Omaha Girls Rock builds confidence in young girls through music

by Julia Veik

The Omaha Girls Rock (OGR) camp empowers young women and helps them find self-confidence and their own voice.

The 2017 OGR summer camp took place at The Holland Center for Performing Arts from July 10-14 for the 13 to 16-year-old girls and from July 17-21 for the 10 to 12-year-olds. The camp focused mainly on instrument instruction, workshops, songwriting and band practice, live performances from visiting artists and a showcase concert. The workshops campers participated in were taught by volunteers who are involved in the music community in Omaha, a list of which is available on the OGR website.


Girls can change the world A group of girls gathers around a poster on which they each write down something that troubles them in the world. This exercise was designed to help them practice thinking big. Photo courtesy of Corinne Johnson.

The OGR camp was created by Stefanie Drootin-Senseney and is intended to help girls form strong values, confidence, self-reliance and original thinking.

The current director of OGR, Melissa Wurth, is a Marian alum of the Class of ’97. Wurth wants OGR to be prevalent in the Omaha community by reaching the lives of young women. For Wurth, the best part of her job is seeing the girls take part in the program and then apply what they learn at OGR to their own lives.

“There are young women, former participants in OGR summer camps who are now making a difference in their own schools, volunteering with other local community organizations, becoming leaders,” Wurth said.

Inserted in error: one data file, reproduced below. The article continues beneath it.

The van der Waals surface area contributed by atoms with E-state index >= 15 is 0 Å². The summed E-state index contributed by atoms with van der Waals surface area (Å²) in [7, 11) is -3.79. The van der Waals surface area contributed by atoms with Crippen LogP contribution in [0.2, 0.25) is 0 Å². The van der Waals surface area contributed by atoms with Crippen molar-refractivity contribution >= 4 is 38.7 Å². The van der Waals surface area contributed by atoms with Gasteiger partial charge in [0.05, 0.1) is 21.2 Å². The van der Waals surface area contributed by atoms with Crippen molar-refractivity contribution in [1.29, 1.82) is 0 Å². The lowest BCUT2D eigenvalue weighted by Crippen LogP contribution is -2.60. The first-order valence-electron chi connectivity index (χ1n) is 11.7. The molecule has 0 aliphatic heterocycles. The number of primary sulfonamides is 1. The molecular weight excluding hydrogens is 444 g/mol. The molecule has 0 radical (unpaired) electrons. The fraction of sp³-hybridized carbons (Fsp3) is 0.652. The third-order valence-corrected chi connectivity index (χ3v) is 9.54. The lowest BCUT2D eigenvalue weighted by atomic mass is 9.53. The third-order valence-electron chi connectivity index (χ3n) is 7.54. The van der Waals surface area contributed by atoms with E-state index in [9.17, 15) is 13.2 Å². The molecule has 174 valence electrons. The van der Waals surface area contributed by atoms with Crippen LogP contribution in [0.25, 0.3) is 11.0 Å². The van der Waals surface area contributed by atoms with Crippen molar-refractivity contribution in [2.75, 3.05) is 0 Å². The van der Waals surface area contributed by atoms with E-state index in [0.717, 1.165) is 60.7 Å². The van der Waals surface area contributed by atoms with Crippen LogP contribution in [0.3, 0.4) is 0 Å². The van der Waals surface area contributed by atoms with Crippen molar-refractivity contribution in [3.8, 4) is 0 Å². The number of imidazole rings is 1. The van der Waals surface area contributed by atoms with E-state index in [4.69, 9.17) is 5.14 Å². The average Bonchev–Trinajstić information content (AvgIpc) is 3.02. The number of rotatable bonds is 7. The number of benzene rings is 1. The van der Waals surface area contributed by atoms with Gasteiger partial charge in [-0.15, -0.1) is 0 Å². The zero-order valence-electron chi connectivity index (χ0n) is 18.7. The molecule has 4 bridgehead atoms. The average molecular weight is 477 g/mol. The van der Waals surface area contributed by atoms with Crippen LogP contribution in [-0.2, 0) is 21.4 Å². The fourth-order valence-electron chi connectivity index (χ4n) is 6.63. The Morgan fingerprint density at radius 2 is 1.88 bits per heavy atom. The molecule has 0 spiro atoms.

For junior Corinne Johnson, OGR was her chance to find her own confidence. She started going to OGR and began playing guitar when she was 10 in the summer of 2011. She participated as an OGR camper for three years. Johnson spent her weeks as a camper surrounded by strong women who were a part of the Omaha music community.

“It made me so much more confident! When I first started the camp, I was very shy, but by the end of the camp, I was singing and rocking it. Being surrounded by so many inspiring women helps you to feel empowered,” Johnson said.

Another part of the experience as a camper that Johnson enjoyed was forming a band and performing at the end of the week.


Strumming away Corinne Johnson practices the guitar. Music has been an integral part of her life for years. Photo courtesy of Corinne Johnson.

“It was so cool to create a song in five days and then be able to sing it at the Slowdown in front of so many people,” Johnson said.

Though she does not play guitar as often, Johnson returned to OGR as a workshop creator and leader. She led a workshop for 10 to 12-year-old girls about empowerment. In her workshop she talked about what it means to be empowered, how to become more empowered, how to build others up and how to make the world a better place.

The girls in her workshop did an exercise called “Mirror, Mirror” designed to make them think about specific features they like about themselves. The girls wrote statements about those features and then discussed if it was hard for them to do the activity and why or why not.

“My favorite part as workshop leader was being able to see the kids react to the activities that we were doing. It was really awesome to see my ideas and work come to life and to see the girls enjoy it,” Johnson said.

Becoming a workshop leader shifted her viewpoint of OGR. Johnson has become the person who is trying to empower the girls who attend OGR.

“I just have a completely different outlook on the camp than I did as camper. As a workshop leader, I am the one who is attempting to to empower these girls while as a camper I was the one being empowered,” Johnson said.

Johnson has recommended taking part in OGR to her friends and would recommend it to any Marian student.

“It’s a really amazing camp that makes young girls feel powerful and evokes so much self-confidence. It’s also really spectacular how many young girls have come out of OGR with their own voice through music,” Johnson said.

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